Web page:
Choi Eung-cheon, a professor of art history at Dongguk University in South Korea, has recently published a book entitled “Korean Buddhist Temple Bells.” He has been studying Korean temple bells that are currently scattered all across the world for 33 years since 1989. The Dong-A Ilbo met Professor Choi at the Overseas Korean Cultural Heritage foundation in Mapo-gu, Seoul on Tuesday. “This book has archived a total of 363 Korean Buddhist temple bells that are currently scattered across the globe,” said Professor Choi. The book also carries the QR code of the sounds of 41 bells in an attempt to fully convey the Buddhist virtue embodied in Korea’s Buddhist temple bells.
Professor Choi personally located 48 Buddhist temple bells made in Korea, which are currently dispersed across Japan. He recollected the moment when he encountered the “Yeonji Temple Bell” that was made in 833 of the Unified Silla Dynasty, which is currently possessed by Jogu Shrine in Fukui, Japan, in 1995. The Yeonji Temple Bell had been owned by the Yeonji Temple in Jinju, South Gyeongsang Province in South Korea, but was ransacked by the Japanese invaders in 1592. The bell has been kept at the Jogu Shrine since then. The Japanese government designated the Yeonji Temple Bell as the national treasure in 1953. “I took 500 films, excited to survey every corner of the bell in detail,” said the professor. However, when the door of the storage was opened, my excitement quickly turned into disappointment.”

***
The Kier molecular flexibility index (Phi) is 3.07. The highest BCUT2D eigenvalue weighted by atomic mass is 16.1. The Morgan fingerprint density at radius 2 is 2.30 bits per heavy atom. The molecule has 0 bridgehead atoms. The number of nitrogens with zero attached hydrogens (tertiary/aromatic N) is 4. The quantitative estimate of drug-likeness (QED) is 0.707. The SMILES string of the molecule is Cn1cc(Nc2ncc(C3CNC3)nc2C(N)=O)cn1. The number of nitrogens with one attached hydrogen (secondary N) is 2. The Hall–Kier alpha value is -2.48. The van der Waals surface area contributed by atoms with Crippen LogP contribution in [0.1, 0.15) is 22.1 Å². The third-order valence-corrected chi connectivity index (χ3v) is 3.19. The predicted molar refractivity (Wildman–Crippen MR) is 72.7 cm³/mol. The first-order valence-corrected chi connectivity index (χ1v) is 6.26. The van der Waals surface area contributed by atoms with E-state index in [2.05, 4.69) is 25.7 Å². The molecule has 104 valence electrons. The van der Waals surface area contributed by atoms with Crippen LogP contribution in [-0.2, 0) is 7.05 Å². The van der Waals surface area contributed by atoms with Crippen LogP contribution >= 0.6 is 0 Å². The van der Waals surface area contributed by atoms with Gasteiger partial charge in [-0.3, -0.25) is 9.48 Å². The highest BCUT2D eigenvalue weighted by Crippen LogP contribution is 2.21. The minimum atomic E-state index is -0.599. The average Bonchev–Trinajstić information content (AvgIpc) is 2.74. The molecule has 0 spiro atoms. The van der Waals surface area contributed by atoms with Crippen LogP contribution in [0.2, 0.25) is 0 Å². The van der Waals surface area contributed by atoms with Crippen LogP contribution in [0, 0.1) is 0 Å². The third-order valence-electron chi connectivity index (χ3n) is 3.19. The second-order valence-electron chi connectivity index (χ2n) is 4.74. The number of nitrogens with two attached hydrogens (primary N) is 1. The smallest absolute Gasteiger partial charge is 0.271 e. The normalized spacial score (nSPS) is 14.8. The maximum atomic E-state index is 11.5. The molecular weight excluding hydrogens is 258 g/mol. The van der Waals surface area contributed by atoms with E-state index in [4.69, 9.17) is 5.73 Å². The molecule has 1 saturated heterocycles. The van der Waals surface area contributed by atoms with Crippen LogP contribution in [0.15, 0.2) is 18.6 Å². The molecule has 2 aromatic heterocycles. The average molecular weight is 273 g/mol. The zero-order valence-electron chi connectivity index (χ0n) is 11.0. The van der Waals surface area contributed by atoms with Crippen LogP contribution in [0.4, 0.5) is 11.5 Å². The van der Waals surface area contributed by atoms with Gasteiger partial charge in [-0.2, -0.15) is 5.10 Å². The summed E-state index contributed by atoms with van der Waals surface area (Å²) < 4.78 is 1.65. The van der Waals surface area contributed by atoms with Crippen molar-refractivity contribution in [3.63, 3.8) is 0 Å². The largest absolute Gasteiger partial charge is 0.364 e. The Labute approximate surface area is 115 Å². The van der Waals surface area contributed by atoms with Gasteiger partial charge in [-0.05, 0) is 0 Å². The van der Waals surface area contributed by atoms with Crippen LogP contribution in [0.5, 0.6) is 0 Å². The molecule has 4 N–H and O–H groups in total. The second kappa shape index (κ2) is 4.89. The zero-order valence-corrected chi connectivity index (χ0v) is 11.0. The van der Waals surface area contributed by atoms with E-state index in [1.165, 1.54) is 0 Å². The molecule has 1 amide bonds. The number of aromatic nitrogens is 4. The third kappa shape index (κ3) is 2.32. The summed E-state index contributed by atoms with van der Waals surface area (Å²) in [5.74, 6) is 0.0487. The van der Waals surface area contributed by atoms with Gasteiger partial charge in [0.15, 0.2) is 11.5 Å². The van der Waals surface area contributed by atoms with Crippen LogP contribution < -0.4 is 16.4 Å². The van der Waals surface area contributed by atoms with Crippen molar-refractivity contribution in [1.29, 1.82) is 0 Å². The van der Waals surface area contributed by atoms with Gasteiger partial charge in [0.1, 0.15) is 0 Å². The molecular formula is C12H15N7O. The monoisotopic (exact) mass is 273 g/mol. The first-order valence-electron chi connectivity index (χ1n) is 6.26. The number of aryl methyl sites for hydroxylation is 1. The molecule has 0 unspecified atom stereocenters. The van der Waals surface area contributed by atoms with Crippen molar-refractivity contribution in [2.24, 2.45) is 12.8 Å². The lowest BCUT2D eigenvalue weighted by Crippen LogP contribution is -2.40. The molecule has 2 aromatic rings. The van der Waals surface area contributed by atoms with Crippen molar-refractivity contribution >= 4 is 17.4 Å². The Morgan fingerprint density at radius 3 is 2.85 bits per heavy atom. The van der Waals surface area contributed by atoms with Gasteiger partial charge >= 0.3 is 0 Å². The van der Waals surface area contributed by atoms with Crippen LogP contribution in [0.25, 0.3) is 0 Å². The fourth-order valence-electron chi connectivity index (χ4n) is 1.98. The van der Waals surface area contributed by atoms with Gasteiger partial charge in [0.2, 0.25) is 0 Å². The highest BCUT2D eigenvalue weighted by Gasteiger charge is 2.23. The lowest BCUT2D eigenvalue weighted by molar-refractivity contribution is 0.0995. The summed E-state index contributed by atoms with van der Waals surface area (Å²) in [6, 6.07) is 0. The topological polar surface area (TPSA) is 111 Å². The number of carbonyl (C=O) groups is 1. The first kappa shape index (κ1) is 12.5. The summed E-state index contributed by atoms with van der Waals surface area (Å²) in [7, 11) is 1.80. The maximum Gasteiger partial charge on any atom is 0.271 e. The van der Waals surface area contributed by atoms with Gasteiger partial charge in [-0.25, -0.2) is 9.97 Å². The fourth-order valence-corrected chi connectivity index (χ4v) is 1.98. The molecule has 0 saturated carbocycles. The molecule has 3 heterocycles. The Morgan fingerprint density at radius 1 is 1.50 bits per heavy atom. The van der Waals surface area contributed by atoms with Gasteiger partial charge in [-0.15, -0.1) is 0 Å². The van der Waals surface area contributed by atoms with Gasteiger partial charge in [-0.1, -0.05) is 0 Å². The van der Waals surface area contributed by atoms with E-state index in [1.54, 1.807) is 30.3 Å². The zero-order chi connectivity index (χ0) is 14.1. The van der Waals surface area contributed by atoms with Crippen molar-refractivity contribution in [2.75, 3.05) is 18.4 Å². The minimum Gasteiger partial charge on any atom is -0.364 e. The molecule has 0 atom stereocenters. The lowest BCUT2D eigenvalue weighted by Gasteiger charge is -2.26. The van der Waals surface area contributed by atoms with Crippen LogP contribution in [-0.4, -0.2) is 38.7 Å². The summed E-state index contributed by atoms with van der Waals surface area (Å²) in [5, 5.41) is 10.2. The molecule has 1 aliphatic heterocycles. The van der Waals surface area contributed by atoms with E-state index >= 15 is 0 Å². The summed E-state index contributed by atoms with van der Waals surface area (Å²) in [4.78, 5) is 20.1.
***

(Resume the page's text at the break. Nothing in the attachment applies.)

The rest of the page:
“The surface of the bell became rusty, and there were holes. No country neglects its national treasure. I could not do nothing,” said Professor Choi. He visited Japan several times and kept record of the Yeonji Temple Bell. In August 2018, he organized an academic symposium and urged the Japanese government to take preservation measures. The Japanese Cultural Heritage Research Institute has started taking preservation measures since May 2021.
The book carries a list that runs to 31 pages, categorizing 363 Korean bells by countries that currently possess and the period in which these bells are presumed to have been produced. “My students and I will keep adding new historical sources to the list,” said the professor. “This book marks the beginning of the study of Buddhist temple bells.”